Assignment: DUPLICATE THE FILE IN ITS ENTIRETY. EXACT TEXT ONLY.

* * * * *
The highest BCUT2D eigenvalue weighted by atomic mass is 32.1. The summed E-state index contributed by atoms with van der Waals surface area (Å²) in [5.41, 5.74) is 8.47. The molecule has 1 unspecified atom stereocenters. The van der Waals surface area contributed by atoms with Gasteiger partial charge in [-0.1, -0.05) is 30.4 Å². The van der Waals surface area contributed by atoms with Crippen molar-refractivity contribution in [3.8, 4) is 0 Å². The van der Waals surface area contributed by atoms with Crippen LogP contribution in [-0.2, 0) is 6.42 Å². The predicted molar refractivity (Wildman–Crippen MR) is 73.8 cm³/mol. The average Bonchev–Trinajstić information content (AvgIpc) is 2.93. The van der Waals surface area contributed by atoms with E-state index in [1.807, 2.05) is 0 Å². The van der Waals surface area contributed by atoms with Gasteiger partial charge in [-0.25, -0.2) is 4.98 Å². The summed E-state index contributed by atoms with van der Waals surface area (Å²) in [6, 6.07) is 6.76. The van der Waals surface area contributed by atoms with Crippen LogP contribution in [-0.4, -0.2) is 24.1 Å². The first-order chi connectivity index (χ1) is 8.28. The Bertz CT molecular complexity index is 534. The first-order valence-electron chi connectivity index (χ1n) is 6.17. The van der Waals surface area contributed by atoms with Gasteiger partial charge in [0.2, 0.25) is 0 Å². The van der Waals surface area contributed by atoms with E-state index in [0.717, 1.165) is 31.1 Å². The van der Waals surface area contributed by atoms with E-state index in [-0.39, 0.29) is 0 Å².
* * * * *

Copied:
The highest BCUT2D eigenvalue weighted by atomic mass is 32.1. The summed E-state index contributed by atoms with van der Waals surface area (Å²) in [5.41, 5.74) is 8.47. The molecule has 1 unspecified atom stereocenters. The van der Waals surface area contributed by atoms with Gasteiger partial charge in [-0.1, -0.05) is 30.4 Å². The van der Waals surface area contributed by atoms with Crippen molar-refractivity contribution in [3.8, 4) is 0 Å². The van der Waals surface area contributed by atoms with Crippen LogP contribution in [-0.2, 0) is 6.42 Å². The predicted molar refractivity (Wildman–Crippen MR) is 73.8 cm³/mol. The average Bonchev–Trinajstić information content (AvgIpc) is 2.93. The van der Waals surface area contributed by atoms with E-state index in [1.807, 2.05) is 0 Å². The van der Waals surface area contributed by atoms with Gasteiger partial charge in [-0.25, -0.2) is 4.98 Å². The summed E-state index contributed by atoms with van der Waals surface area (Å²) in [6, 6.07) is 6.76. The van der Waals surface area contributed by atoms with Crippen LogP contribution in [-0.4, -0.2) is 24.1 Å². The first-order chi connectivity index (χ1) is 8.28. The Bertz CT molecular complexity index is 534. The first-order valence-electron chi connectivity index (χ1n) is 6.17. The van der Waals surface area contributed by atoms with Gasteiger partial charge in [0.2, 0.25) is 0 Å². The van der Waals surface area contributed by atoms with E-state index in [0.717, 1.165) is 31.1 Å². The van der Waals surface area contributed by atoms with E-state index in [-0.39, 0.29) is 0 Å².